Prophets: Self Critical Thinking
Prophets as Liberators
Friday, February 20, 2015
We find the beginnings of the prophetic tradition in Deuteronomy 18, where Moses calls himself a prophet and sets out the first daring criteria for the role. Moses has led the people out of slavery and into freedom, which is the archetypal spiritual pattern for every human life. Poor Moses’ job is finding out how to keep the Israelites really free, after they first found their physical freedom. This is a much more difficult job, and I know almost no republics, democracies, or monarchies that achieve it. Ironically, some oppressed and enslaved people do achieve it, as we have seen with so many Black Americans.
Let’s use this as our simple understanding of a prophet. A prophet is one who keeps God free for people and who keeps people free for God. It is a two-sided task. He or she is committed to the covenant love between humanity and the Divine—at all costs—and keeping God totally free for people. That is a very hard thing to do, because at least in the Bible the priestly class invariably makes God less accessible instead of more so: “Neither entering yourselves nor letting others enter in” as Jesus boldly puts it (Matthew 23:13). For our own job-security, the priestly mentality tends to say, “You can only come to God through us, by doing the right rituals and obeying the rules.” Formal ministers are too often good at teaching people “learned helplessness.” That’s why the prophets spend so much time destroying and dismissing these barriers to create “a straight highway to God” (Matthew 3:3) as John the Baptist tries to do, and Jesus does with such determination and partial success. But now you know why they were both killed.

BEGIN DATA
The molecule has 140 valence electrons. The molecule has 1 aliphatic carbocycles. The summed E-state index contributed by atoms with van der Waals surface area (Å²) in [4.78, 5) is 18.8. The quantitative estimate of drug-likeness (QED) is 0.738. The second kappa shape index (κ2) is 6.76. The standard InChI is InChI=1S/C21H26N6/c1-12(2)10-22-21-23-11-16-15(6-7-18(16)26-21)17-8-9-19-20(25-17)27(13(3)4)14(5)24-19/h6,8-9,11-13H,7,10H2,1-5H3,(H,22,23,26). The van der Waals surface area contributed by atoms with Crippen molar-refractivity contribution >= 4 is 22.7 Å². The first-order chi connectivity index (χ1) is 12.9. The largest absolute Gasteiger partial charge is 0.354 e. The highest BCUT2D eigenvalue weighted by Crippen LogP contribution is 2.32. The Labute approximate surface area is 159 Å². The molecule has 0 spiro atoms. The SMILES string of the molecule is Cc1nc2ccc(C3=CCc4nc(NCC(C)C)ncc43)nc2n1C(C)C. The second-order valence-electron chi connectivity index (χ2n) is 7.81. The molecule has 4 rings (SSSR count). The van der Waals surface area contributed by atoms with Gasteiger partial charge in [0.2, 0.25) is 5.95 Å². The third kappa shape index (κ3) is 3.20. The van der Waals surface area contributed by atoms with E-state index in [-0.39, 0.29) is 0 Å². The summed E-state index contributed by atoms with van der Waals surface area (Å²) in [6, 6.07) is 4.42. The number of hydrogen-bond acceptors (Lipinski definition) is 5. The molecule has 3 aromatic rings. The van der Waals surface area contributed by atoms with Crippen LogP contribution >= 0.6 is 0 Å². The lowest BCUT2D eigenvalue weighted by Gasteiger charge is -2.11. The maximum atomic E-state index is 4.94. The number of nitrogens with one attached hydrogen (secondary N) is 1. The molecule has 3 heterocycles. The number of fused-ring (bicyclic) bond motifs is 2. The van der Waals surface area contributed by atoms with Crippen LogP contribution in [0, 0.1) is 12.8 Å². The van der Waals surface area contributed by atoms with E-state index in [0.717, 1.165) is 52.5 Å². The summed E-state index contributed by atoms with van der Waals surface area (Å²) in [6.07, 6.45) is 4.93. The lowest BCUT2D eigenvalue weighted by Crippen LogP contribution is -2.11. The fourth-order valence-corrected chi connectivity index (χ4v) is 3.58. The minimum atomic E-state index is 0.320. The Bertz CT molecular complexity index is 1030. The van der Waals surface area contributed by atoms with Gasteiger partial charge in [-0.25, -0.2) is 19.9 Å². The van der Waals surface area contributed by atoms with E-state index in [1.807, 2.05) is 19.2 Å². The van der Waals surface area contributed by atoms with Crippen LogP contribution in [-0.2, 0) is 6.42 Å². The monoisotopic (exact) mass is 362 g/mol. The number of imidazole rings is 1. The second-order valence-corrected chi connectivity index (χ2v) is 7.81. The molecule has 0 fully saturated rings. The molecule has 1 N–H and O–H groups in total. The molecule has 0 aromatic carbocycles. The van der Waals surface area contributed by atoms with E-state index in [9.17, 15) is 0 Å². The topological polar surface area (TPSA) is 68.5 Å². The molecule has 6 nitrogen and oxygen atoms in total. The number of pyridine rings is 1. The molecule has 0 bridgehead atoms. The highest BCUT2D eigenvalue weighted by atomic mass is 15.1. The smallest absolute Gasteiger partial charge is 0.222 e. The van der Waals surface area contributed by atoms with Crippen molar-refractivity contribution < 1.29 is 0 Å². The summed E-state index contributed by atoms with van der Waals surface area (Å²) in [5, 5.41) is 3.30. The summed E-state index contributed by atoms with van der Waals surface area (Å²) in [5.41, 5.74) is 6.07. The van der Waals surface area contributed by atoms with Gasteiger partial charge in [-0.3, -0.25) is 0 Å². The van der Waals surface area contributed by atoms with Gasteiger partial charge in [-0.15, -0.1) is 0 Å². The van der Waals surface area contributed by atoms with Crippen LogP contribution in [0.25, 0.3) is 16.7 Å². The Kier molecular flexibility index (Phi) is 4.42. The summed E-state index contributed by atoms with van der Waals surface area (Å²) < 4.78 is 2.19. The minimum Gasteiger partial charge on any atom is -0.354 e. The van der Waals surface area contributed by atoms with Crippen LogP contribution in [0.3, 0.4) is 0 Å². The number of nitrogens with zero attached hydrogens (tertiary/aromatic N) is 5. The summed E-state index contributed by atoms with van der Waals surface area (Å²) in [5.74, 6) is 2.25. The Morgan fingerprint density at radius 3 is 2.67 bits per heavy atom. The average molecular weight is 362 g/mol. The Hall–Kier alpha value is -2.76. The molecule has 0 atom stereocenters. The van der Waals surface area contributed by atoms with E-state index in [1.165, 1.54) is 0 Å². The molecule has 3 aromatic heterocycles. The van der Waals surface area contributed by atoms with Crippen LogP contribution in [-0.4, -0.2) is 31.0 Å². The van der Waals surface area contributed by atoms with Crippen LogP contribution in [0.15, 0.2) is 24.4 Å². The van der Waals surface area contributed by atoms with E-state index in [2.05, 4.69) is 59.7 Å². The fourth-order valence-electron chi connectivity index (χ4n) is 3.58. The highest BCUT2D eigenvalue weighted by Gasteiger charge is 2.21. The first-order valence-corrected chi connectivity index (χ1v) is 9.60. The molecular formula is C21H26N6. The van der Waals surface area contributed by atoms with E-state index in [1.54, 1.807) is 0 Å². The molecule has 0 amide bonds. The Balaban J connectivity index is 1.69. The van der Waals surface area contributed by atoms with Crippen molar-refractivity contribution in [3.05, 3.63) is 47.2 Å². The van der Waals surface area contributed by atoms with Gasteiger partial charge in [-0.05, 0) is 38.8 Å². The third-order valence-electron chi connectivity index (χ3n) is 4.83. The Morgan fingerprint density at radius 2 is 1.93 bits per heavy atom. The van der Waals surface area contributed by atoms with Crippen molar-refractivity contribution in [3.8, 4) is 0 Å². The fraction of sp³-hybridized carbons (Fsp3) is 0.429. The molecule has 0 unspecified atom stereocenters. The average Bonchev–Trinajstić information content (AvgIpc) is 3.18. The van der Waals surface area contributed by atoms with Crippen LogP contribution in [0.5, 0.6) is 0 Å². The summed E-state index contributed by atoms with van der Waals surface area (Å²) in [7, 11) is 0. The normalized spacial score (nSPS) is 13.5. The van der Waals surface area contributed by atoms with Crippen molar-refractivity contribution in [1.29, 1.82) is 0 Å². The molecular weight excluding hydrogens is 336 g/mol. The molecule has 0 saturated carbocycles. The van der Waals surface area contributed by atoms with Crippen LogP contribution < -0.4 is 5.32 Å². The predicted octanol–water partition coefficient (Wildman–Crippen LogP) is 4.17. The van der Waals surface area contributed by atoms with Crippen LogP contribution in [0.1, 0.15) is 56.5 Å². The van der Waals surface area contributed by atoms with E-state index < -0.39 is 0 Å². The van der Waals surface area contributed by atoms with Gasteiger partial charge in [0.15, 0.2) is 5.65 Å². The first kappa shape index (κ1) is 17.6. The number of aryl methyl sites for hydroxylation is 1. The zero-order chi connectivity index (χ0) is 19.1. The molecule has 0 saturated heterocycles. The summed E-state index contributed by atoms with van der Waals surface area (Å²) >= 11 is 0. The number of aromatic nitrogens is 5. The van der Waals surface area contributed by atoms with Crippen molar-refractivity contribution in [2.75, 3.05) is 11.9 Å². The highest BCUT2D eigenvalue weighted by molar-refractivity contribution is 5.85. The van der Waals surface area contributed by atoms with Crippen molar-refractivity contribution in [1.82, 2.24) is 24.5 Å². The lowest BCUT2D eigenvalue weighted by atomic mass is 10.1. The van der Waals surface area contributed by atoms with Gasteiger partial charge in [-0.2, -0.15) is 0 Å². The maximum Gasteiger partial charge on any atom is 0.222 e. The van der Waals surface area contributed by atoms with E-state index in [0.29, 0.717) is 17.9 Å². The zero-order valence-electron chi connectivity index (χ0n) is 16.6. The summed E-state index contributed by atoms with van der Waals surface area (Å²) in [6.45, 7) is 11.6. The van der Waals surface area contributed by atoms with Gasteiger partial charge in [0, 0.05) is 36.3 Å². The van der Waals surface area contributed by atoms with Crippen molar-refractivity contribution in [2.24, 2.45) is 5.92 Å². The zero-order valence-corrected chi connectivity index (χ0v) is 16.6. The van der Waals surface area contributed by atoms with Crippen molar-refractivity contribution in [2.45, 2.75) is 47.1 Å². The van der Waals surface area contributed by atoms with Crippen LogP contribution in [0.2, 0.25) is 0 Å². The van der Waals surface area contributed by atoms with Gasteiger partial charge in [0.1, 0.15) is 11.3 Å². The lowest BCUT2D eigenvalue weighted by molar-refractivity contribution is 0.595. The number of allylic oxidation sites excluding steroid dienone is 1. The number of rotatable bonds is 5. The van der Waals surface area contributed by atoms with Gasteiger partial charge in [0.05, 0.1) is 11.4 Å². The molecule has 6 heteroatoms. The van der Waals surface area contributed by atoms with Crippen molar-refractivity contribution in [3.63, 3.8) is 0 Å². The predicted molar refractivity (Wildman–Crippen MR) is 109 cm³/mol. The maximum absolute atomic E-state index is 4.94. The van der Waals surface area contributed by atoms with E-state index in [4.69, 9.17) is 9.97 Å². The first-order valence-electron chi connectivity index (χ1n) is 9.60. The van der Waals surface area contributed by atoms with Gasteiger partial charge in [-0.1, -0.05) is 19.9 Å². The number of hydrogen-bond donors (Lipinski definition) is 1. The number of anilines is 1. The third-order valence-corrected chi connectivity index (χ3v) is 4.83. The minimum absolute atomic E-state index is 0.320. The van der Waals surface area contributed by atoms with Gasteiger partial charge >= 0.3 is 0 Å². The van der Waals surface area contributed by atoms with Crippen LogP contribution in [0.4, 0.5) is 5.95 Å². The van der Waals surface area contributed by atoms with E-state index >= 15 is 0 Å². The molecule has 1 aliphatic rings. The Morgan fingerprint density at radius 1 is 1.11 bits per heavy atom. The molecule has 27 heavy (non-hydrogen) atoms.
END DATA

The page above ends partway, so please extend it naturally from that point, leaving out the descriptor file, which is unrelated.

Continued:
The other half of the prophet’s job is to keep people free for God. People get trapped in chains of guilt and low self-esteem, what they judge to be poor performance and less than perfect attendance. As if the goal of religion is “attendance” at an occasional ritual instead of constant participation in an Eternal Mystery!
Walter Brueggemann has given his whole life to understanding the Hebrew Scriptures, and is my favorite Old Testament Christian scholar, hands down. I think he is a prophet himself. In the end, he says that the only consistent pattern he could find in the way God works with God’s people is that there is no pattern! There is no one image of God in the Bible. There must be at least 50, I would think. God is always breaking God’s own rules to get to this person, to change this situation, to transform this event. If you are honest about the text, this should be clear. You do realize, I hope, that every time God forgives, God is breaking God’s own rules, and saying relationship with YOU matters more than God being right! I would base my life on that assertion.
Gateway to Silence:
Welcome, uncomfortable truth!